The Norwegian Financial Mechanism and the Financial Mechanism of the European Economic Area (known as Norway grants and EEA grants, respectively) provide non-refundable financial support granted by Norway, Iceland and Liechtenstein to new EU members. These funds are available to Poland as a member of the European Union and, at the same time, the European Economic Area (the EU + Iceland, Liechtenstein and Norway). In return for the financial support, the donor countries have access to the European Union’s internal market, although they are not members of the EU. The present editions of mechanisms are their second editions (2009-2014). The previous ones covered the years 2004-2009.
Objectives The main objectives of the Norway Grants and EEA grants are:
- to contribute to reducing economic and social differences within the European Economic Area;
- and to strengthen bilateral relations between the donor countries and the beneficiary countries.
Beneficiary countries The financial support through Norway and EEA grants is available to a total of 16 EU countries, i.e. the 12 countries that joined the single European market in 2004 and 2007, plus Spain, Portugal, Greece and Croatia.
Allocation The total amount of Norway and EEA grants in the second edition is EUR 1.798 billion. The portion for Poland is EUR 578.1 million, which includes the costs of managing the grants incurred by the donor countries and Poland.
Beneficiaries Generally, the financial support can be applied for by private or public entities, commercial or non-commercial entities, or nongovernmental organisations established as legal entities in Poland, as well as intergovernmental organisations working in Poland. For each programme, a list of eligible applicants will be specified.
Programmes (areas of support) Between ten and twenty programmes (areas of support) have been identified for the purposes of Norway and EEA grants. Each programme offers support for similar projects in the same area. The programmes in the second edition include many of the areas from the first edition of both mechanisms. These are, in particular, environment protection (incl. renewable energy), cultural heritage, health, scientific research and scholarships. There are also programmes related to the Schengen area and internal affairs, including the prison system and violence prevention. As was the case in the first edition, great emphasis is put in the second edition on civil society strengthening. New areas, such as decent work and tripartite dialogue, as well as local government cooperation for regional development, are also included. Each of these programmes is executed by the relevant institution/organisation that specialises in the area concerned, e.g. the Ministry of Health in the health area. These institutions are referred to as programme operators. In the case of some of the programmes, the operators cooperate with entities in the donor countries.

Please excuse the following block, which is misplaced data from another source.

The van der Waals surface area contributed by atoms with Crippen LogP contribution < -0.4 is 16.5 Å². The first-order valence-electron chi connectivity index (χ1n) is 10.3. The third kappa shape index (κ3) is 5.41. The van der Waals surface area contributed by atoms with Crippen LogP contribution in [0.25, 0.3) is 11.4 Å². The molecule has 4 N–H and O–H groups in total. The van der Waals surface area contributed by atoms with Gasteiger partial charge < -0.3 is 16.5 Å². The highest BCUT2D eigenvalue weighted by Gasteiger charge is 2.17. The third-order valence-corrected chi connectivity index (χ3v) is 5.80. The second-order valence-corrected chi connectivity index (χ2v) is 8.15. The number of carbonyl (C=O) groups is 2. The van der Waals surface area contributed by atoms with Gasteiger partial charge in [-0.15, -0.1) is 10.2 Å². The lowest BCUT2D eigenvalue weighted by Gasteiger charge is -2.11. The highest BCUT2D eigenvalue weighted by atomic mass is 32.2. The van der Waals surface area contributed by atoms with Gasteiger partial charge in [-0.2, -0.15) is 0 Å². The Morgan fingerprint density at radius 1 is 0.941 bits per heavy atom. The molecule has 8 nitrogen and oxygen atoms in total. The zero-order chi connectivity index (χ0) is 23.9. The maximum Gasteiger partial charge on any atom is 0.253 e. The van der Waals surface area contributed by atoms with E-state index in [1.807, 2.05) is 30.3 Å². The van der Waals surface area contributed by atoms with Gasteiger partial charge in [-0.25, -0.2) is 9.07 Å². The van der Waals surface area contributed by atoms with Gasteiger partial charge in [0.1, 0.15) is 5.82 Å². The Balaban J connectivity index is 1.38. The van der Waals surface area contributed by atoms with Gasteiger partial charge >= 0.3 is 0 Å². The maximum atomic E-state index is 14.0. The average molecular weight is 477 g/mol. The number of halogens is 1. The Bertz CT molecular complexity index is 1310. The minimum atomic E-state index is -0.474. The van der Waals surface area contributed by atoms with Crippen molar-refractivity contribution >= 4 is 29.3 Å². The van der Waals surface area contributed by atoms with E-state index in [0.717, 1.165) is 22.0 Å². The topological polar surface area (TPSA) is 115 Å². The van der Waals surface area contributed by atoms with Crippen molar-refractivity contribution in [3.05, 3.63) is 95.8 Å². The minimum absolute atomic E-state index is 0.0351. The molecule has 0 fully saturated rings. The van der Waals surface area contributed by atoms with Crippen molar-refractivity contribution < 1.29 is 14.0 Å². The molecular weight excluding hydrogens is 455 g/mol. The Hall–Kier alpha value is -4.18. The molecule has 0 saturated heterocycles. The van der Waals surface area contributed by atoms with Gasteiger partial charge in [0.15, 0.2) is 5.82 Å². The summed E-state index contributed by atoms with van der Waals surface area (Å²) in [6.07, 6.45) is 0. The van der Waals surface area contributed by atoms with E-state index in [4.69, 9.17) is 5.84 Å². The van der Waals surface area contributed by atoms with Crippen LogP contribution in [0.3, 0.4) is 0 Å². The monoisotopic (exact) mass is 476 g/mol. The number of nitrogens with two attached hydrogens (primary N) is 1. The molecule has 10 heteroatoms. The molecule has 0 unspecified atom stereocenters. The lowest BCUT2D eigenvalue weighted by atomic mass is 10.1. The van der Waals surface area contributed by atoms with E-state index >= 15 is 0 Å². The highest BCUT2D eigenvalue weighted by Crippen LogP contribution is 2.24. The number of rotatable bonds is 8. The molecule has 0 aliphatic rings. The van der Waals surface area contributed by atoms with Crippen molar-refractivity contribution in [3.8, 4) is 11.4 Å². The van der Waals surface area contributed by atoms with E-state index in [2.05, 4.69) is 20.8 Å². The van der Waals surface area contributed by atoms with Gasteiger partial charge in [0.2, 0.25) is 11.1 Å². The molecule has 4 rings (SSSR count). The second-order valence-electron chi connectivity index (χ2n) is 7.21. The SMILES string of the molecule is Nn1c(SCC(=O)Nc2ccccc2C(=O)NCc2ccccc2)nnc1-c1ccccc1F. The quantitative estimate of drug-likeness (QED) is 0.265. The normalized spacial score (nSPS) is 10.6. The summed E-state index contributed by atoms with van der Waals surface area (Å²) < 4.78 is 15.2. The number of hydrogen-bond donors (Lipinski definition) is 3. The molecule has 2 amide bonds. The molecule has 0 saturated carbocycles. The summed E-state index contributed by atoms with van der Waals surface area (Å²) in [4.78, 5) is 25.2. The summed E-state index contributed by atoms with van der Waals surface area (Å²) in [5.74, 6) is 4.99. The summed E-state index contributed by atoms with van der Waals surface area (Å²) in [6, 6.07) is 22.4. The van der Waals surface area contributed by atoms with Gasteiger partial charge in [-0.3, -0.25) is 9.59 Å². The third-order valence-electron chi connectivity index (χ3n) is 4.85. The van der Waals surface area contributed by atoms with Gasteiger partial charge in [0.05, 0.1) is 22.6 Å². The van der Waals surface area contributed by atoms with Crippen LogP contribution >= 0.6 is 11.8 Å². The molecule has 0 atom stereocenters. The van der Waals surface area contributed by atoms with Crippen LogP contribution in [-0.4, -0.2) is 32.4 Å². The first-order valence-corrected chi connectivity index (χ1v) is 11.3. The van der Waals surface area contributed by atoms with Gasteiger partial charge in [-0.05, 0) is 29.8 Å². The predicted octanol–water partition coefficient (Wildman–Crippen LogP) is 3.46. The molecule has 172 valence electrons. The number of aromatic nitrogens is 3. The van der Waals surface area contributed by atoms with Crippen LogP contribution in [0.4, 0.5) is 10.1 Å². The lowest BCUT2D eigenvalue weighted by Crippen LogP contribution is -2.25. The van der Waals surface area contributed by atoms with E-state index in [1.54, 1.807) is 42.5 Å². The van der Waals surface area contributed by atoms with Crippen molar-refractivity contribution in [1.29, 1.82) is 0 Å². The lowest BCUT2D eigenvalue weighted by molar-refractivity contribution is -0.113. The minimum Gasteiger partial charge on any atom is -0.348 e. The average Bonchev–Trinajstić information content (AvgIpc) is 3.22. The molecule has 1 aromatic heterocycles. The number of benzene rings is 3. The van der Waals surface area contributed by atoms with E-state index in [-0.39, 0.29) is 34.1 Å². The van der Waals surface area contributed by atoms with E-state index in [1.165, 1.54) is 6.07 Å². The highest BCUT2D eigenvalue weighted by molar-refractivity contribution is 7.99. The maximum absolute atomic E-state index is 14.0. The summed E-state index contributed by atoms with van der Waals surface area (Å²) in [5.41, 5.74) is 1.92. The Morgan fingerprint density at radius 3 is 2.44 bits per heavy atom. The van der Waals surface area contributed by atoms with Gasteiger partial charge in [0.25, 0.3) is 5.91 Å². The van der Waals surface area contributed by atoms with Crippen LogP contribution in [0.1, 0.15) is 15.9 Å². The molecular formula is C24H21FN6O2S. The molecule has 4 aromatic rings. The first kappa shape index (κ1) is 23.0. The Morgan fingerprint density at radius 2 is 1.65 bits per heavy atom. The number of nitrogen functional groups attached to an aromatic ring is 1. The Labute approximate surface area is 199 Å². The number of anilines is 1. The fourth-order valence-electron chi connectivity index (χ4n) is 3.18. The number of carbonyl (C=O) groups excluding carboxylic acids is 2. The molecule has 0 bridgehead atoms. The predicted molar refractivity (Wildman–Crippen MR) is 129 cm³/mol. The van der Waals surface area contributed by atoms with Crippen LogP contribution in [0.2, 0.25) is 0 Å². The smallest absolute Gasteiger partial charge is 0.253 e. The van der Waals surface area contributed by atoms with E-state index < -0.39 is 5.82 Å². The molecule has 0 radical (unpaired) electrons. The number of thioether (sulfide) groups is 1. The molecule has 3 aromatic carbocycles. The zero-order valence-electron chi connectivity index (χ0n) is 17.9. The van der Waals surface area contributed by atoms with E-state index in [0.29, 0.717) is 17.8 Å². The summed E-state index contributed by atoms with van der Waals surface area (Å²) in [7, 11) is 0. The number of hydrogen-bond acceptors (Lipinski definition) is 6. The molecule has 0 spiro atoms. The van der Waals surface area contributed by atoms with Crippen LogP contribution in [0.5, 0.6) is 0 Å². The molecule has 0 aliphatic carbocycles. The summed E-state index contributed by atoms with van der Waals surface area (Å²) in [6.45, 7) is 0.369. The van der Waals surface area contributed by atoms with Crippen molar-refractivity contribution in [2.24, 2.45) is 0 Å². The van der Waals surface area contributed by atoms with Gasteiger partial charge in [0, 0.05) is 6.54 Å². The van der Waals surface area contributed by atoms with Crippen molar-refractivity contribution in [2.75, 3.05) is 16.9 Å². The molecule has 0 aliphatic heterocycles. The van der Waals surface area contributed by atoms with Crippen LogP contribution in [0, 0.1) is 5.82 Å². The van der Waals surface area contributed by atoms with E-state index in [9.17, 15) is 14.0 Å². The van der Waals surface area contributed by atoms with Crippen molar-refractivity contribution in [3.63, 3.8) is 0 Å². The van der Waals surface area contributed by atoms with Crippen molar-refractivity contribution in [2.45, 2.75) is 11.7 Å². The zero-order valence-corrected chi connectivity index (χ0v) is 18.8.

Competitions The majority of the projects to be provided with financial support are selected in competitions announced by the programme operators, separately for each programme. There are also projects known are pre-defined projects.